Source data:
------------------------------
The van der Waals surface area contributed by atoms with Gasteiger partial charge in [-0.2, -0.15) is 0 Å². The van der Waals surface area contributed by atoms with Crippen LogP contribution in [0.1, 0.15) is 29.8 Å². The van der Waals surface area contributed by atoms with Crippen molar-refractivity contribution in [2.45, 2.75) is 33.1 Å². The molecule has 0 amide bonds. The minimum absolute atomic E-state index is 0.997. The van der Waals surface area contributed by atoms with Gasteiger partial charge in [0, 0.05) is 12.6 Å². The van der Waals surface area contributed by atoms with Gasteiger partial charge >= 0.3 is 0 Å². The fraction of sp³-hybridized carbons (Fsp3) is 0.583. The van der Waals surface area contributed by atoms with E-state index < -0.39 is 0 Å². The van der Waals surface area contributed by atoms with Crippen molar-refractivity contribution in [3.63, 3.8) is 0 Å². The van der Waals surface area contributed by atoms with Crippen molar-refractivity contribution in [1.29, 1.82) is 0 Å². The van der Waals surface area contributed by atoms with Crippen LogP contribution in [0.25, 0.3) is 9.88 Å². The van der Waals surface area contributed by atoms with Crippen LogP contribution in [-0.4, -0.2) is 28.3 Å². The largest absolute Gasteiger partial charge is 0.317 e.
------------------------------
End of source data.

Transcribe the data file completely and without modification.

The van der Waals surface area contributed by atoms with Gasteiger partial charge in [-0.2, -0.15) is 0 Å². The van der Waals surface area contributed by atoms with Crippen LogP contribution in [0.1, 0.15) is 29.8 Å². The van der Waals surface area contributed by atoms with Crippen molar-refractivity contribution in [2.45, 2.75) is 33.1 Å². The molecule has 0 amide bonds. The minimum absolute atomic E-state index is 0.997. The van der Waals surface area contributed by atoms with Gasteiger partial charge in [0, 0.05) is 12.6 Å². The van der Waals surface area contributed by atoms with Gasteiger partial charge >= 0.3 is 0 Å². The fraction of sp³-hybridized carbons (Fsp3) is 0.583. The van der Waals surface area contributed by atoms with E-state index < -0.39 is 0 Å². The van der Waals surface area contributed by atoms with Crippen molar-refractivity contribution in [3.63, 3.8) is 0 Å². The van der Waals surface area contributed by atoms with Crippen molar-refractivity contribution in [1.29, 1.82) is 0 Å². The van der Waals surface area contributed by atoms with Crippen LogP contribution in [0.25, 0.3) is 9.88 Å². The van der Waals surface area contributed by atoms with Crippen LogP contribution in [-0.4, -0.2) is 28.3 Å². The largest absolute Gasteiger partial charge is 0.317 e.